The Starke County Commissioners Monday night discussed the Starke County Forest and a request from Forester Bruce Wakeland to sell timber from the forest in an area he had previously set aside for white pine.
Wakeland had donated a piece of property, 129 acres, to the county that he currently manages to be used as a county forest. The forest, on State Road 8, pays its bills by selling timber instead of using county funds and gate fees. Wakeland said the forest has trails and other attractions that the public is welcome to check out, and he said the forest has been seeing its fair share of visitors.
Wakeland approached the commissioners and explained that four years ago, before the property was given to the county, he had planned on cutting down some white pine trees that had been planted into three tracts. Unfortunately, the recession led to a decrease in the demand for white pine, so he figured he would sell them when the market came back up.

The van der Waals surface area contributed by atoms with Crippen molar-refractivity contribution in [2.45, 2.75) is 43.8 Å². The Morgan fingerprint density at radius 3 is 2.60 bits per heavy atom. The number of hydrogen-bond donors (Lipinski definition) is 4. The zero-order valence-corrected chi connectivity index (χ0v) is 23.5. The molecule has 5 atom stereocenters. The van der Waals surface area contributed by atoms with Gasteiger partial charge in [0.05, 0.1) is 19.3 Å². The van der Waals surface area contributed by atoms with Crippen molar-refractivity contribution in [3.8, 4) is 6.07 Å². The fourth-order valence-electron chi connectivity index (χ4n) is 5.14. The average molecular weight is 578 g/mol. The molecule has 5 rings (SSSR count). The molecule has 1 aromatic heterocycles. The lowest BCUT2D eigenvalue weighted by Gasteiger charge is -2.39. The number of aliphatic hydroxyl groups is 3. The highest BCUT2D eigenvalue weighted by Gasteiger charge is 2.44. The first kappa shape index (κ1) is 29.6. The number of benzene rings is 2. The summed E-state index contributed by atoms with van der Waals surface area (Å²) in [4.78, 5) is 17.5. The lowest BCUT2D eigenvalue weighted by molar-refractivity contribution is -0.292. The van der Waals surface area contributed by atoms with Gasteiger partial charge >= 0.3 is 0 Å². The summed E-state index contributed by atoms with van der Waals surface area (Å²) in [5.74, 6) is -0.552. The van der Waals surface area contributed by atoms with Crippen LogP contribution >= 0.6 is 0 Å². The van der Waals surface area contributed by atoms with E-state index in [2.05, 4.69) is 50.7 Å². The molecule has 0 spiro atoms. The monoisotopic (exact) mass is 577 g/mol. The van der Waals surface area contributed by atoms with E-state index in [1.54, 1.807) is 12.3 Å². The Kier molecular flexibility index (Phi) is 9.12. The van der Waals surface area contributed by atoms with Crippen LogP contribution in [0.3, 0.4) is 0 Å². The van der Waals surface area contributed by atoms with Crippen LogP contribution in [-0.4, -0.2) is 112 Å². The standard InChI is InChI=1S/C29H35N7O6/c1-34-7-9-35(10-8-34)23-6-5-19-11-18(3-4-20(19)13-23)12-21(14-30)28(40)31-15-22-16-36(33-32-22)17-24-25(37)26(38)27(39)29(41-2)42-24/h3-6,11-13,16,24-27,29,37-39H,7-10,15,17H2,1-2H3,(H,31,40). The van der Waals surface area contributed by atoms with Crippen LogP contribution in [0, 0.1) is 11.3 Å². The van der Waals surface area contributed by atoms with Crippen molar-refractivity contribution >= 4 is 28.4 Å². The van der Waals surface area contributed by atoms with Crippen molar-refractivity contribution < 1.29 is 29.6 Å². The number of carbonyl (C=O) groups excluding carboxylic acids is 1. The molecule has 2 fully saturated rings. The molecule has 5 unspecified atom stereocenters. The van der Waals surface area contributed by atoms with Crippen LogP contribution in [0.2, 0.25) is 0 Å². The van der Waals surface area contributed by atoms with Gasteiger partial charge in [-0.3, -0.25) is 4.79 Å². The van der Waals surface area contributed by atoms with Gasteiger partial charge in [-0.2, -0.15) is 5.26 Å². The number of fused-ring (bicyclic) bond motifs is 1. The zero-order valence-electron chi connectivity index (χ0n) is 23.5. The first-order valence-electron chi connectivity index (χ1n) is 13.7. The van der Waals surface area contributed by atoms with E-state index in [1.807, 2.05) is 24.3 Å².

Since then, Wakeland said he has been approached by an Amish company looking to purchase white pine to build custom log cabins. The company has expressed interest in purchasing 387 white pine trees for $5535, which they would harvest themselves. However, Wakeland was unsure as to who the contract for the sale should be made out to – that is, him or the county – and whether the check should be made out to the forest, Wakeland, or Starke County.
County Attorney Martin Lucas explained the best approach would be to have the commissioners approve and sign the contract and have the check written to the Starke County Treasurer along with the name of the forest trust. The contract requires the company to pay for the timber in full before logging efforts begin, and Wakeland said the park would likely have to be closed while the work is being done.
The commissioners signed the timber sale contract as presented.